I take the time now to, once again, interrupt my life to go back to a pleasant –as well as a not-so-pleasant time– for the then eight-year-old Harvey Kalmenson. It was a Sunday, December 7th, of the year 1941. I returned home from whatever I had been up to and found my fourteen-year-old sister Ruth sobbing as I had never seen her do before.
- At 7:55 AM, the coordinated attack on Pearl Harbor began.
- At 8:10 AM, the USS Arizona explodes.
- At 8:17 AM, A World at War.
- Three scheduled NFL games were underway when the Japanese first attacked Pearl Harbor at 12:55 PM Eastern time on Sunday, December 7, 1941.
“Victory over Japan Day (V-J Day) would officially be celebrated in the United States on the day formal surrender documents were signed aboard the USS Missouri in Tokyo Bay: September 2, 1945.”
Our country’s greatest generation was born and unaware of their great world junction; it had set a never-to-be-forgotten example for the world to remember with reverence, perhaps forever.
Harvey Kalmenson was twelve years of age. Everything began changing. Our boys and girls began taking on more responsibilities than ever before. We didn’t have a schlub or a schlep in our crowd.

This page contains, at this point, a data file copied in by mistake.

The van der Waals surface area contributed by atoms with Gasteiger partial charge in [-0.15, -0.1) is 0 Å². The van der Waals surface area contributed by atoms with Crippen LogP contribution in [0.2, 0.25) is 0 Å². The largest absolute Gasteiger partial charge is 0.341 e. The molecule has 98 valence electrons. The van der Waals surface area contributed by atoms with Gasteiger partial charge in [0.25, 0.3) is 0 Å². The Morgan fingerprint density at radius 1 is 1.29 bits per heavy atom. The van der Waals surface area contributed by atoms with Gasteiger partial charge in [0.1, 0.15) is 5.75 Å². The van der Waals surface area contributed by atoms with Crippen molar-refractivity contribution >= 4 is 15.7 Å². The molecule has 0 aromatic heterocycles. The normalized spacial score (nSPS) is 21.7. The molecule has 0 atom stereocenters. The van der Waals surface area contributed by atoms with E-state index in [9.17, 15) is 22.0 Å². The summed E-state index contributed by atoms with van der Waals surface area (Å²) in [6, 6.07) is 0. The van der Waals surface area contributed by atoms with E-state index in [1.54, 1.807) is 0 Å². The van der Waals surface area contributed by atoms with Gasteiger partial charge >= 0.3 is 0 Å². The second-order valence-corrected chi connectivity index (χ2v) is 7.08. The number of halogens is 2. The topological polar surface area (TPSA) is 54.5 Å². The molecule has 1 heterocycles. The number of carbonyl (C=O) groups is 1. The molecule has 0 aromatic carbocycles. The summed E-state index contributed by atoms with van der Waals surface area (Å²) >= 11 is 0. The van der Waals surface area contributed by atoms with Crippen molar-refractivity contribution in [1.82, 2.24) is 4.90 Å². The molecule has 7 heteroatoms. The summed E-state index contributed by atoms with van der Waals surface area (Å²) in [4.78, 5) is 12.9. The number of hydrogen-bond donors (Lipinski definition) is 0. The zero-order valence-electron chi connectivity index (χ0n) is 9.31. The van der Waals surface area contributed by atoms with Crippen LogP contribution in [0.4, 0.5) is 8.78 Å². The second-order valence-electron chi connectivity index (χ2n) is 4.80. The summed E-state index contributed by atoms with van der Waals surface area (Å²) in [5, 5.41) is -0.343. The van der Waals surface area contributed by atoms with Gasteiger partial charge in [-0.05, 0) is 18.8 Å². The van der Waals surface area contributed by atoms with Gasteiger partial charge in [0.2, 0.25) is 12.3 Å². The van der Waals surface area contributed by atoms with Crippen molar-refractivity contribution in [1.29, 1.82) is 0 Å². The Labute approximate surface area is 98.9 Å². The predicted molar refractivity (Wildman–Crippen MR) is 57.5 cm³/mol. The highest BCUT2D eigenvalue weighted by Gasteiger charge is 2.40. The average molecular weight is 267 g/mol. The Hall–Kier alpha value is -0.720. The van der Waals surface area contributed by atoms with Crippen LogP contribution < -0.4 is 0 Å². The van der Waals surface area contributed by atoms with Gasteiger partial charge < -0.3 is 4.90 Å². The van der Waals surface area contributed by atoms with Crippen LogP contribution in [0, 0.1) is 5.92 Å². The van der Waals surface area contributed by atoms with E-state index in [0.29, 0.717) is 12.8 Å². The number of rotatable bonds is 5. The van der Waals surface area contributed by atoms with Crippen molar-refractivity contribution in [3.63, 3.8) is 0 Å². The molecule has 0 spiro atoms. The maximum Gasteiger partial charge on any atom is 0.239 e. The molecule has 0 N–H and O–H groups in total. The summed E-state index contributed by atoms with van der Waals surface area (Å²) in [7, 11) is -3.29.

Just a day later, we kids were all back in our schoolyard at P.S. 233. None of us had any thoughts of how our families would be affected during the course of the next few years. We learned quickly.
LANGUAGE OF THE YARD
The last kid ever to be picked to play in any of our games was unusually labeled “schlub”.
a talentless, unattractive, or boorish person
The poor dumb shlub just didn’t get it.
ORIGIN: the 1960s, Yiddish shlub, perhaps from Polish
If you were deemed to be “not too bright”, you were considered to be a schlepp (another bad connotation).
schlepper /ˈSHlepər/ (also shlepper) (noun)
an inept or stupid person
ORIGIN: the 1930s, Yiddish, from schlepp
If you were referred to as a “schlub”, or “schlep” by anyone in our neighborhood schoolyard, there was a good chance a fistfight would have followed.